• creed_nm

    Absolute, utter proof it is cray-on from those nice people on Seseme Street:

    http://www.sesameworkshop.org/sesamestreet/games/flash.php?contentId=7209016&

    How many times do they have to say it before you get it right Heather, and do the decent thing and apologise to Jon?
    :)

  • yogurtweaver

    Nooooooooooooooooooooooooooooooooooooooooooooooooooooo.

    CRAY-ON.

    CRAY-ON.

    CRAY-ON.

    [deep breath]

    Sorry Dooce, but I’m with Jon on this one.

  • Herb Fairy

    I am from Pittsburgh. We say Cray-on. But of course I also call pepsi and coke pop and not soda.

  • http://dailydepartures.blogspot.com Mark B.

    I am neither a Yankee nor a Mormon and I have neither of the respective accents.

    I say: Cray-on
    I say: Tak
    I say: Wok

    And so on.

    I’m actually curious Heather, if a dictionary didn’t convince you (at least) that Tak and Wok, what on earth could convince you? I.e. what would it take for you to say: “Ok John you are right.”?

  • http://melkist.blogspot.com MeLKist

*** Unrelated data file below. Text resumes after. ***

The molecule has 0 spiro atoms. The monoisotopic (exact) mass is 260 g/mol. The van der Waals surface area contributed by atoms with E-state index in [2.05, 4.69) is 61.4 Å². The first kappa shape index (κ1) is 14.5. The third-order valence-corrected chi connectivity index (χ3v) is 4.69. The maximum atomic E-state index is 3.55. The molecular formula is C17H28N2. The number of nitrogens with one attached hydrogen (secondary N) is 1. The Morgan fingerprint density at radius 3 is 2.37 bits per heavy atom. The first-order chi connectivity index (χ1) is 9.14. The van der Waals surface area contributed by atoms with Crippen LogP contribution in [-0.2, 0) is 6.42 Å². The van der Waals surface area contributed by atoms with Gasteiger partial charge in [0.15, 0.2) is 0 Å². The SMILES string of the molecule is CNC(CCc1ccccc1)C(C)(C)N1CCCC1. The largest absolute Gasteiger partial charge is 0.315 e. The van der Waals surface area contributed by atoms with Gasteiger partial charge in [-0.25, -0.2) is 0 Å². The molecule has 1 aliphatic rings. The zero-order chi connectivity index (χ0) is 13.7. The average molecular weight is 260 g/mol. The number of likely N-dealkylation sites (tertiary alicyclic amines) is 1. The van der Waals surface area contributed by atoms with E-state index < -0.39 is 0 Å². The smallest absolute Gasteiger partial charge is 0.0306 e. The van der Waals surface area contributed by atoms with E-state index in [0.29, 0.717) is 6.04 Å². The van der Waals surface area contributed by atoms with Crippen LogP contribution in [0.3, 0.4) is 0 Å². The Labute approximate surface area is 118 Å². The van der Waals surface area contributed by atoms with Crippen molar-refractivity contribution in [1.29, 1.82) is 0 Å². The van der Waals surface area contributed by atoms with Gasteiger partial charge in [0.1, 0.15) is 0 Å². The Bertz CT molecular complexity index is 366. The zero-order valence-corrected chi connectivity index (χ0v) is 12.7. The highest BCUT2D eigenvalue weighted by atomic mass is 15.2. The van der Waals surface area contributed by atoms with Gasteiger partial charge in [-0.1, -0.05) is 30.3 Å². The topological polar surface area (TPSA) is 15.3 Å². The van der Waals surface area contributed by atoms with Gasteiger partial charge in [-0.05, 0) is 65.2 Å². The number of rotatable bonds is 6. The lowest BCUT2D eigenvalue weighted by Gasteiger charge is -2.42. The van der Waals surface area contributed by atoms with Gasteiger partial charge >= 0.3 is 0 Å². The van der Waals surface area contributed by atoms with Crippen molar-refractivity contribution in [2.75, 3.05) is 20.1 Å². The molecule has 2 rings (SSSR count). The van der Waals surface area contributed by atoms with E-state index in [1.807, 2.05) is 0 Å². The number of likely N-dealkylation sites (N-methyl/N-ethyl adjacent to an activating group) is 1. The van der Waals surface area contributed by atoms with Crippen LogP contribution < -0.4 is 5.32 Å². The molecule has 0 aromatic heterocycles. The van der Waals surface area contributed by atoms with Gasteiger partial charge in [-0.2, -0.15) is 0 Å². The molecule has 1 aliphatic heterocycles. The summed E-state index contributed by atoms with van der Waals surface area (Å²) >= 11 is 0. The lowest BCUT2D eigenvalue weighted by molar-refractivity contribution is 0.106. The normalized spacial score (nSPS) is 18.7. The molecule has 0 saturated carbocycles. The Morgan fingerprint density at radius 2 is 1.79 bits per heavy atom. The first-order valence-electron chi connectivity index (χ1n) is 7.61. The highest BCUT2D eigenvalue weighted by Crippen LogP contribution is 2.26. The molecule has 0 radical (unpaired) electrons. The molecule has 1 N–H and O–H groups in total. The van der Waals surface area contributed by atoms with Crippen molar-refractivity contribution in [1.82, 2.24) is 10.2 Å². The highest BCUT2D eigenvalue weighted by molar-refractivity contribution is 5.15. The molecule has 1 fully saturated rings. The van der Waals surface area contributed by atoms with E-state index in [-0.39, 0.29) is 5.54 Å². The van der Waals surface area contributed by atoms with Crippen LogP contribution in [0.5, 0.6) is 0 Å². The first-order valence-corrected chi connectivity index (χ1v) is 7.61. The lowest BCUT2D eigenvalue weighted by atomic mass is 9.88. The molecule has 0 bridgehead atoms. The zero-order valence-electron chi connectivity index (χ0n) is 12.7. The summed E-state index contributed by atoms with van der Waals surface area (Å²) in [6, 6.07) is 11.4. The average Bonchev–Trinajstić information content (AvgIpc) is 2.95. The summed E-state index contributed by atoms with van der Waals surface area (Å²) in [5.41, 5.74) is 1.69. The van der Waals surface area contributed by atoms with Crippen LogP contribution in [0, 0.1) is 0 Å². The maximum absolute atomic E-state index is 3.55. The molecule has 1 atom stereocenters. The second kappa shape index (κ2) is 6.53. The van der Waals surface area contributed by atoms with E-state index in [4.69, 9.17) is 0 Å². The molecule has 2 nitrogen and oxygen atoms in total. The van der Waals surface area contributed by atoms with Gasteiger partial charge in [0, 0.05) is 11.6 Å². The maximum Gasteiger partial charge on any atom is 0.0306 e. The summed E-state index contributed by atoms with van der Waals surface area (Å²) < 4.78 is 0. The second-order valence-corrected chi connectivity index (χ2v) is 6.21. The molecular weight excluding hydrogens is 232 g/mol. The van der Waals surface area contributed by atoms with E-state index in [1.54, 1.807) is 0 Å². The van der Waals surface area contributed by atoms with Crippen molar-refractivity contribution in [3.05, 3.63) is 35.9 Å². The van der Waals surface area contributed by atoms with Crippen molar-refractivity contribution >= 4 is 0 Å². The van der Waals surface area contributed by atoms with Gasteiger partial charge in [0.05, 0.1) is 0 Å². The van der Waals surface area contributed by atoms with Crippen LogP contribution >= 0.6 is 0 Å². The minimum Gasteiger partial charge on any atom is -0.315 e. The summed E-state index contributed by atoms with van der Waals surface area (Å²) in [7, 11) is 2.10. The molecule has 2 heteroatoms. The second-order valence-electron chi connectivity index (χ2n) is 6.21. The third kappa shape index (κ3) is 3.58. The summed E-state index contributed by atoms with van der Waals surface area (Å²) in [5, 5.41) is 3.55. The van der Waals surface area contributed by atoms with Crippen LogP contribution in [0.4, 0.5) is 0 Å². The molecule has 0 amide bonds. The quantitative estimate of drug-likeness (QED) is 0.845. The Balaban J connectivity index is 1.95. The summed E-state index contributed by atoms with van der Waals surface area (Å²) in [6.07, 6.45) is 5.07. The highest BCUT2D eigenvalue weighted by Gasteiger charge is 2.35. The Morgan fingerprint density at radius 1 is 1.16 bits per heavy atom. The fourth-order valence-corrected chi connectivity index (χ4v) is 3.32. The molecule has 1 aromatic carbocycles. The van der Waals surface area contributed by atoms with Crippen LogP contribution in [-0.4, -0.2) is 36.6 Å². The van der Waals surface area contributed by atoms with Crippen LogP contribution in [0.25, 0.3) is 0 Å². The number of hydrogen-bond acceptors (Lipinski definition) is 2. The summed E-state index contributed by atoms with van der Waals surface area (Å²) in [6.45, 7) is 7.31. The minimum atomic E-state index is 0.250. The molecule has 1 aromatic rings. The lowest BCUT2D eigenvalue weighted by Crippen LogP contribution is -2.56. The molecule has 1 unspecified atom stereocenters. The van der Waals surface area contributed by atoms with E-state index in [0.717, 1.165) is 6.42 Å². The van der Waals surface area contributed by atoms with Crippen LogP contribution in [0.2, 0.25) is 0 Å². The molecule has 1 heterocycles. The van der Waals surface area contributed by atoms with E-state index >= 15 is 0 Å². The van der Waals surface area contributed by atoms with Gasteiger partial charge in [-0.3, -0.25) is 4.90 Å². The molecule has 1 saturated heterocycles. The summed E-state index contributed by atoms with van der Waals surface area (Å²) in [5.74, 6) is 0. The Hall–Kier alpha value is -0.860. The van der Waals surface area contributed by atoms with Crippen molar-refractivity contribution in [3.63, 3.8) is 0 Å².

AAAHHHH!!! Most of my relatives speak with that Utah mountain accent. It drives me insane. My husband (a lapsed presbyterian) doesn’t understand Mormon Utah and its specific idiosyncracies.

    Until I made him watch the new episode of “what not to wear” with the chick from SLC. The verbal equivalent of fingernails on a chalkboard for me. He finally went “Ohhhhhh… so THAT is what you are talking about. Yeah. Pure Mountain Evil.”

    Crowns. Definitely. Having nothing to do with the fact that I spent most of my formative years in the south. I swear.

  • iwouldlovetohearfromyou

    My Yankee blood says it Cran, like gram, bam, slam, jam…crayon. I never understood how people can say, Cray-on and be ok with it. That sounds like some disease, or maybe an undiscovered fish at the bottom of the Yellow Sea.

  • kenniecat

    CRAY-on.

    I grew up in Salt Lake City and lived there 30 of my 35 years.

    People that said “crown” were definitely from somewhere else. :)

  • http://verymom.com Very Mom

    It’s CREN, people. CRENS.

  • http://https://obtusevita.blogspot.com saralyn